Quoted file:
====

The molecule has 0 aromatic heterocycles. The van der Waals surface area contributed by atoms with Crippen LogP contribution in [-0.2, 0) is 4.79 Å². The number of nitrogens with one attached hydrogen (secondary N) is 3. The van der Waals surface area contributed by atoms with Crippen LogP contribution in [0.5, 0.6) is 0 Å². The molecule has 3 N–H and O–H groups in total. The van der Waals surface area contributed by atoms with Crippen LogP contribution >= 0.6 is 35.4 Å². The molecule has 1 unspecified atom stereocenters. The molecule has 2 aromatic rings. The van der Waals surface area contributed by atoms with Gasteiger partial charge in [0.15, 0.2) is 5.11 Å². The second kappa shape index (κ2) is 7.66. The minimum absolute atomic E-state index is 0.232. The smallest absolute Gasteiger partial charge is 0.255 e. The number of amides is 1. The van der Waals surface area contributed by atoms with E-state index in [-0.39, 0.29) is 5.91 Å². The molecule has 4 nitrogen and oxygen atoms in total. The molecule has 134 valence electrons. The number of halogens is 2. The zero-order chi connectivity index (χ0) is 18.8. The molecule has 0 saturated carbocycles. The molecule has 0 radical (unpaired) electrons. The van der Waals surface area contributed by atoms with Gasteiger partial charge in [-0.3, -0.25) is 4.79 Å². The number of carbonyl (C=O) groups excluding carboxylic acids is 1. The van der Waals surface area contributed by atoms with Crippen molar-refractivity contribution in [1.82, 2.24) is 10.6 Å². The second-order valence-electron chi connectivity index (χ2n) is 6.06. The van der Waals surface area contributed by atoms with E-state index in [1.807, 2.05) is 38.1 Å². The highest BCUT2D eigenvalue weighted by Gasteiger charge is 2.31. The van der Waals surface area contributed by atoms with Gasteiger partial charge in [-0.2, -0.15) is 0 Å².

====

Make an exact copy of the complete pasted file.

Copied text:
The molecule has 0 aromatic heterocycles. The van der Waals surface area contributed by atoms with Crippen LogP contribution in [-0.2, 0) is 4.79 Å². The number of nitrogens with one attached hydrogen (secondary N) is 3. The van der Waals surface area contributed by atoms with Crippen LogP contribution in [0.5, 0.6) is 0 Å². The molecule has 3 N–H and O–H groups in total. The van der Waals surface area contributed by atoms with Crippen LogP contribution >= 0.6 is 35.4 Å². The molecule has 1 unspecified atom stereocenters. The molecule has 2 aromatic rings. The van der Waals surface area contributed by atoms with Gasteiger partial charge in [0.15, 0.2) is 5.11 Å². The second kappa shape index (κ2) is 7.66. The minimum absolute atomic E-state index is 0.232. The smallest absolute Gasteiger partial charge is 0.255 e. The number of amides is 1. The van der Waals surface area contributed by atoms with E-state index in [-0.39, 0.29) is 5.91 Å². The molecule has 4 nitrogen and oxygen atoms in total. The molecule has 134 valence electrons. The number of halogens is 2. The zero-order chi connectivity index (χ0) is 18.8. The molecule has 0 saturated carbocycles. The molecule has 0 radical (unpaired) electrons. The van der Waals surface area contributed by atoms with Gasteiger partial charge in [-0.3, -0.25) is 4.79 Å². The number of carbonyl (C=O) groups excluding carboxylic acids is 1. The van der Waals surface area contributed by atoms with Crippen molar-refractivity contribution in [1.82, 2.24) is 10.6 Å². The second-order valence-electron chi connectivity index (χ2n) is 6.06. The van der Waals surface area contributed by atoms with E-state index in [1.807, 2.05) is 38.1 Å². The highest BCUT2D eigenvalue weighted by Gasteiger charge is 2.31. The van der Waals surface area contributed by atoms with Gasteiger partial charge in [-0.2, -0.15) is 0 Å².